The work described in this article formed the dissertation project of a M.Ed. postgraduate degree in Chartered Teacher Studies at Paisley University (MacGregor 2007). It was carried out in a Scottish secondary school where French is a core subject for S1 to S4. At the start of the project French was the sole foreign language taught, although teachers in the school were also qualified in German and Spanish. With two years experience of teaching and developing the Access 3 French course the question arose why pupils with four years of learning French, including two years at Primary, were taking two further years to achieve Access 3, since much of the required content had already been covered.
The project addressed the question : "Can accelerating the completion of the modern language Access 3 course improve the learning experience of S3 and S4 pupils?"
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German in Scottish education – school teachers' perspectives
by Petra McLay
This article reports on some of the findings of a recent investigation into the learning and teaching of German in Scottish secondary education. The research was based on a series of telephone interviews, expert witness reports, a systematic review of existing research and a questionnaire survey of German teachers in Scottish secondary schools across the country. The study was carried out under the supervision of the Applied Educational Research Scheme at Strathclyde University. This article focuses on the findings from the questionnaire survey which explored German teachers’ views regarding the present and future provision of German in Scottish secondary education. The responses gave an insight into the current atmosphere in Scottish secondary schools and pinpointed issues for further investigation such as intercultural learning, teaching (and learning) to speak the target language, and creative writing in the German classroom.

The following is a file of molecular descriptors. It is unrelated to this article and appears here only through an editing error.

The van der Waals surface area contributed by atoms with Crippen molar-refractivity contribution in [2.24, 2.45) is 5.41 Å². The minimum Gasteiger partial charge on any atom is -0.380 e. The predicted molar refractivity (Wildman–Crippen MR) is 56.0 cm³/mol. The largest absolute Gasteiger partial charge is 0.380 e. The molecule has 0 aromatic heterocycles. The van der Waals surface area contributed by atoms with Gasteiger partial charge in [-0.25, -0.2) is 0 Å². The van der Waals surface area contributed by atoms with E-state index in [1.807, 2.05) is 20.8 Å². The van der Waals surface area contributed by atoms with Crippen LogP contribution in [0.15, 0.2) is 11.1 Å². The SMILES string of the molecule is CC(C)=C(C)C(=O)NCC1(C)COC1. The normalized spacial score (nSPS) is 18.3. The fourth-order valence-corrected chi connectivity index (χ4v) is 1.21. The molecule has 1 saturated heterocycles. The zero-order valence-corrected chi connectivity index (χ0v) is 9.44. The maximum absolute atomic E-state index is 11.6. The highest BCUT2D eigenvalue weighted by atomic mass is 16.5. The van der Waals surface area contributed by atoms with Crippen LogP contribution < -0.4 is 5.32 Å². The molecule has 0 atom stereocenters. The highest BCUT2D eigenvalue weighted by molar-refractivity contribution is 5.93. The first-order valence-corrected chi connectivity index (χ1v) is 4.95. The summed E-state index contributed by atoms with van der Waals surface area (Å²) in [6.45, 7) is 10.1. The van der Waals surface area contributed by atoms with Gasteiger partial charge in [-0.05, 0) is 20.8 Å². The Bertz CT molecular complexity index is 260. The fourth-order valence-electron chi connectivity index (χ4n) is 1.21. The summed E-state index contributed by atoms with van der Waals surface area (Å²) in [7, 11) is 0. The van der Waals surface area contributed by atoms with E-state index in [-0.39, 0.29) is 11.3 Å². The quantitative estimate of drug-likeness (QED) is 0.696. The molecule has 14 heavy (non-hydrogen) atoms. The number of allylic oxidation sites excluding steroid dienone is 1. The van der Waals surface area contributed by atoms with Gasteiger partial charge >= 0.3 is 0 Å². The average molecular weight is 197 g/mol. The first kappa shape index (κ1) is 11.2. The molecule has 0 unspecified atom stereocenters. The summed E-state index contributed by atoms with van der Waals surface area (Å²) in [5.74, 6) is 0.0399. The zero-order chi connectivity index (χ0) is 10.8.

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Le plan de rénovation de l’enseignement des langues vivantes : comment la France a intégré le Cadre européen commun de référence pour les langues
by Aziza Ouardani
Le ministère français de l'Éducation nationale a lancé en 2005 un Plan de rénovation de l’enseignement des langues vivantes étrangères qui concerne tous les élèves, de l’école élémentaire au lycée. L’objectif de ce plan est d’améliorer le niveau des élèves dans deux langues étrangères, conformément aux orientations du Cadre européen commun de référence pour les langues, publié en 2001 par le Conseil de l’Europe. La France a, ainsi, été le premier pays européen à inscrire dans ses textes réglementaires cette référence qui définit, notamment, six niveaux de compétences en langues, de A1 (première découverte) à C2 (utilisateur expérimenté).
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A Real-life Study of the Intercultural Communicative Competence of the Chinese MSc Students in Edinburgh University
by Lin Z Sun; Richard Easton
Currently, around 60,000 young Chinese students are studying in the UK (British Council China, 2007). For the societies they are living in, like a class and the students’ associations, they are expected to contribute to the harmonious co-existence and also to the range of diversities within these societies. So as for individuals, it would be desirable for them to gain an understanding of others and of themselves and more able to reflect upon and question the social conditions in which they live. To undertake such tasks individuals require abilities known collectively as Intercultural Communicative Competence (ICC), a concept that was perhaps most clearly described by Michael Byram (1997). It is a collection of abilities needed to perform effectively and appropriately when interacting with others who are linguistically and culturally different from oneself (Fantini, 2006). This study aimed to investigate Chinese students’ ICC, evaluating both strengths and weaknesses. Chinese students’ perceptions of their ICC were compared and contrasted with those from native English speakers. The findings will be of interest to students who are planning a period of learning in another country, as well as to educators wishing to support students in this endeavour.